Rear Axle Repair

A couple of years ago at the annual safety check Art Bent discovered stripped threads on one his touring car rear axles. The axle was repaired by cutting new threads with a slightly smaller metric die.  This year he decided it was time to replace the axles and rebuild the rear end. As is often the case the initial problem was only the tip of the iceberg.

First the gears were pressed off the old axles.  To do this the gear is pressed further onto the axle in order to remove the gear retaining clips. In this photo the end of the axle is resting on a bar at the bottom of the press.  The socket allows clearance for the portion of the axle that protrudes through the gear.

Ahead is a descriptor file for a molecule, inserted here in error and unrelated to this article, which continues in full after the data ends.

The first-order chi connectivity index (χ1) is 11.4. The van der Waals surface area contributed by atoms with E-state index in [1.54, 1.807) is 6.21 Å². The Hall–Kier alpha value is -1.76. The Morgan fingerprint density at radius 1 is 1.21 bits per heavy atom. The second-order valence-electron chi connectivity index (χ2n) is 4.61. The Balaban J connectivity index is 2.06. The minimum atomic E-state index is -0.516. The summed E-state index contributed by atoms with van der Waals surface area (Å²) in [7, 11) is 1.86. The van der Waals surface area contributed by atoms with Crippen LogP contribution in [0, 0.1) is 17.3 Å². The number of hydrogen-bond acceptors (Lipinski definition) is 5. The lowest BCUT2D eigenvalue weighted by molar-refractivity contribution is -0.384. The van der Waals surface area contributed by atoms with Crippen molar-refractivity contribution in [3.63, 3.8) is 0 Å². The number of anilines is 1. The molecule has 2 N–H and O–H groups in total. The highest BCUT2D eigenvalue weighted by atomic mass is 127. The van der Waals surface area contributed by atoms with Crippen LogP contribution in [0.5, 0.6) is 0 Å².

Seating the gear on the new axle

Seating the gear on the new axle

The rear end in Art’s car had been previously rebuilt by a mechanic who replaced the old babbit thrust washers with new bronze ones.  He did not however replace the worn-out thrust washer retaining pins.  One of the thrust washers needed to be replaced so it was used to extract what was remaining of the old pins.  The simplest way to extract the pins is to weld them to a worn-out washer or other piece of metal. 

Here a piece of flat iron with a hole in it is welded to the sheared off pin.

Here a piece of flat iron with a hole in it is welded to the sheared off pin.

When the rear end was assembled with the new axles there was too much lash between the ring and pinion and the pinion was in tough shape.  Les Schubert offered to come over and help with the project. The castle nut holding the pinion gear was only finger tight and the pinion gear was loose on the taper. Further inspection revealed damage to the Hyatt bearing race.

To be continued